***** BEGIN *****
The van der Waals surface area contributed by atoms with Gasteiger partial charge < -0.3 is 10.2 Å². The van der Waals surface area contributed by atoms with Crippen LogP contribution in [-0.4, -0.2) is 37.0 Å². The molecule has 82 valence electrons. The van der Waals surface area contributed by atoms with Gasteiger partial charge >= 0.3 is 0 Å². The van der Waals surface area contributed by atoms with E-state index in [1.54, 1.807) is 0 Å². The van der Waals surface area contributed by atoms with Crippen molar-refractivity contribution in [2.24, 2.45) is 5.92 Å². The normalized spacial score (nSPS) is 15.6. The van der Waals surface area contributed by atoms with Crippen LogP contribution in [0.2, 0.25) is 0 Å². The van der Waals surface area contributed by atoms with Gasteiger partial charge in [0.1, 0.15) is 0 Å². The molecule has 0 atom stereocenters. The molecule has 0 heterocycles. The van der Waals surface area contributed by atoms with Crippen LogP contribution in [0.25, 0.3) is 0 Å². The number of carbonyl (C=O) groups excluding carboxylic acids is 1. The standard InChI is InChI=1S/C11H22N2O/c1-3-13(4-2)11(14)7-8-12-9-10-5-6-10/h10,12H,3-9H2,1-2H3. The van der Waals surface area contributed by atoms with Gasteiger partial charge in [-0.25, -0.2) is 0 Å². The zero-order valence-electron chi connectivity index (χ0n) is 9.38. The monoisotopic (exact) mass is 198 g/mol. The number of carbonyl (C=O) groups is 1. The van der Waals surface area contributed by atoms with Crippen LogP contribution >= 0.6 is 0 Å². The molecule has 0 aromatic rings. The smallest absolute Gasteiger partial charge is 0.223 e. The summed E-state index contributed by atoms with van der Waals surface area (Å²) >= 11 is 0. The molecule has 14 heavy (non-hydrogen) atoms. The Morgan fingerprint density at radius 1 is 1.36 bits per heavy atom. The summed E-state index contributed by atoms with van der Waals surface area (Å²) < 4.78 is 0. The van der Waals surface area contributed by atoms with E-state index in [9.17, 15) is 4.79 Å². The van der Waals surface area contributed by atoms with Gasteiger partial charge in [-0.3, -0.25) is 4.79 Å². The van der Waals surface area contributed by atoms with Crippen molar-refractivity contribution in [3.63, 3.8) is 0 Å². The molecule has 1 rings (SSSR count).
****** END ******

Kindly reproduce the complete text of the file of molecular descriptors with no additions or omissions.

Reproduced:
The van der Waals surface area contributed by atoms with Gasteiger partial charge < -0.3 is 10.2 Å². The van der Waals surface area contributed by atoms with Crippen LogP contribution in [-0.4, -0.2) is 37.0 Å². The molecule has 82 valence electrons. The van der Waals surface area contributed by atoms with Gasteiger partial charge >= 0.3 is 0 Å². The van der Waals surface area contributed by atoms with E-state index in [1.54, 1.807) is 0 Å². The van der Waals surface area contributed by atoms with Crippen molar-refractivity contribution in [2.24, 2.45) is 5.92 Å². The normalized spacial score (nSPS) is 15.6. The van der Waals surface area contributed by atoms with Crippen LogP contribution in [0.2, 0.25) is 0 Å². The van der Waals surface area contributed by atoms with Gasteiger partial charge in [0.1, 0.15) is 0 Å². The molecule has 0 atom stereocenters. The molecule has 0 heterocycles. The van der Waals surface area contributed by atoms with Crippen LogP contribution in [0.25, 0.3) is 0 Å². The number of carbonyl (C=O) groups excluding carboxylic acids is 1. The standard InChI is InChI=1S/C11H22N2O/c1-3-13(4-2)11(14)7-8-12-9-10-5-6-10/h10,12H,3-9H2,1-2H3. The van der Waals surface area contributed by atoms with Gasteiger partial charge in [-0.25, -0.2) is 0 Å². The zero-order valence-electron chi connectivity index (χ0n) is 9.38. The monoisotopic (exact) mass is 198 g/mol. The number of carbonyl (C=O) groups is 1. The van der Waals surface area contributed by atoms with Crippen LogP contribution >= 0.6 is 0 Å². The molecule has 0 aromatic rings. The smallest absolute Gasteiger partial charge is 0.223 e. The summed E-state index contributed by atoms with van der Waals surface area (Å²) >= 11 is 0. The molecule has 14 heavy (non-hydrogen) atoms. The Morgan fingerprint density at radius 1 is 1.36 bits per heavy atom. The summed E-state index contributed by atoms with van der Waals surface area (Å²) < 4.78 is 0. The van der Waals surface area contributed by atoms with E-state index in [9.17, 15) is 4.79 Å². The van der Waals surface area contributed by atoms with Gasteiger partial charge in [-0.3, -0.25) is 4.79 Å². The van der Waals surface area contributed by atoms with Crippen molar-refractivity contribution in [3.63, 3.8) is 0 Å². The molecule has 1 rings (SSSR count).